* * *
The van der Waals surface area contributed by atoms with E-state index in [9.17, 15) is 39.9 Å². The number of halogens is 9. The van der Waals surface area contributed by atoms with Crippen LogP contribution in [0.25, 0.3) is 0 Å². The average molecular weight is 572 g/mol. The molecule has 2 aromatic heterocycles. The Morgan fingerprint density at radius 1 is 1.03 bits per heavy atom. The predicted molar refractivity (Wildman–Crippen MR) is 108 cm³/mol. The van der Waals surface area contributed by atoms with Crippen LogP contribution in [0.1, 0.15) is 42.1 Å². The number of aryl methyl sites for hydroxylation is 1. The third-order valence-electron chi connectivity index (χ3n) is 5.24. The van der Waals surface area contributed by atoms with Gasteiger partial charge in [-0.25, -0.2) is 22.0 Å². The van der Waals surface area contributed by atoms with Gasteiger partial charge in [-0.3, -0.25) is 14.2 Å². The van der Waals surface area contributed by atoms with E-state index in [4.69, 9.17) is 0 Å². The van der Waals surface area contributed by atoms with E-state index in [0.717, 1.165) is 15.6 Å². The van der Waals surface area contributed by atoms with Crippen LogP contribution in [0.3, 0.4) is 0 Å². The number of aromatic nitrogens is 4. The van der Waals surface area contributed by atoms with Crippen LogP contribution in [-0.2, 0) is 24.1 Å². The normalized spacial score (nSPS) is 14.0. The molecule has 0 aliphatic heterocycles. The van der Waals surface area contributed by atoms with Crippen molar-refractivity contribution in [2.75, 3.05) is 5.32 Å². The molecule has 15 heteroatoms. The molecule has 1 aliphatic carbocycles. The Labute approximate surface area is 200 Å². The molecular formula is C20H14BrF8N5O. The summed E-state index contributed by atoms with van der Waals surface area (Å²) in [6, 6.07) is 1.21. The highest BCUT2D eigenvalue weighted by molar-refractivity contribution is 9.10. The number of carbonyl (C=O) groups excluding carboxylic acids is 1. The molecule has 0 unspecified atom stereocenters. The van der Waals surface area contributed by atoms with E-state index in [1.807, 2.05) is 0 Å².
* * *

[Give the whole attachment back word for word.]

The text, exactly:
The van der Waals surface area contributed by atoms with E-state index in [9.17, 15) is 39.9 Å². The number of halogens is 9. The van der Waals surface area contributed by atoms with Crippen LogP contribution in [0.25, 0.3) is 0 Å². The average molecular weight is 572 g/mol. The molecule has 2 aromatic heterocycles. The Morgan fingerprint density at radius 1 is 1.03 bits per heavy atom. The predicted molar refractivity (Wildman–Crippen MR) is 108 cm³/mol. The van der Waals surface area contributed by atoms with Crippen LogP contribution in [0.1, 0.15) is 42.1 Å². The number of aryl methyl sites for hydroxylation is 1. The third-order valence-electron chi connectivity index (χ3n) is 5.24. The van der Waals surface area contributed by atoms with Gasteiger partial charge in [-0.25, -0.2) is 22.0 Å². The van der Waals surface area contributed by atoms with Gasteiger partial charge in [-0.3, -0.25) is 14.2 Å². The van der Waals surface area contributed by atoms with E-state index in [4.69, 9.17) is 0 Å². The van der Waals surface area contributed by atoms with E-state index in [0.717, 1.165) is 15.6 Å². The van der Waals surface area contributed by atoms with Crippen LogP contribution in [0.3, 0.4) is 0 Å². The number of aromatic nitrogens is 4. The van der Waals surface area contributed by atoms with Crippen LogP contribution in [-0.2, 0) is 24.1 Å². The normalized spacial score (nSPS) is 14.0. The molecule has 0 aliphatic heterocycles. The van der Waals surface area contributed by atoms with Crippen molar-refractivity contribution in [2.75, 3.05) is 5.32 Å². The molecule has 15 heteroatoms. The molecule has 1 aliphatic carbocycles. The Labute approximate surface area is 200 Å². The molecular formula is C20H14BrF8N5O. The summed E-state index contributed by atoms with van der Waals surface area (Å²) in [6, 6.07) is 1.21. The highest BCUT2D eigenvalue weighted by molar-refractivity contribution is 9.10. The number of carbonyl (C=O) groups excluding carboxylic acids is 1. The molecule has 0 unspecified atom stereocenters. The van der Waals surface area contributed by atoms with E-state index in [1.807, 2.05) is 0 Å².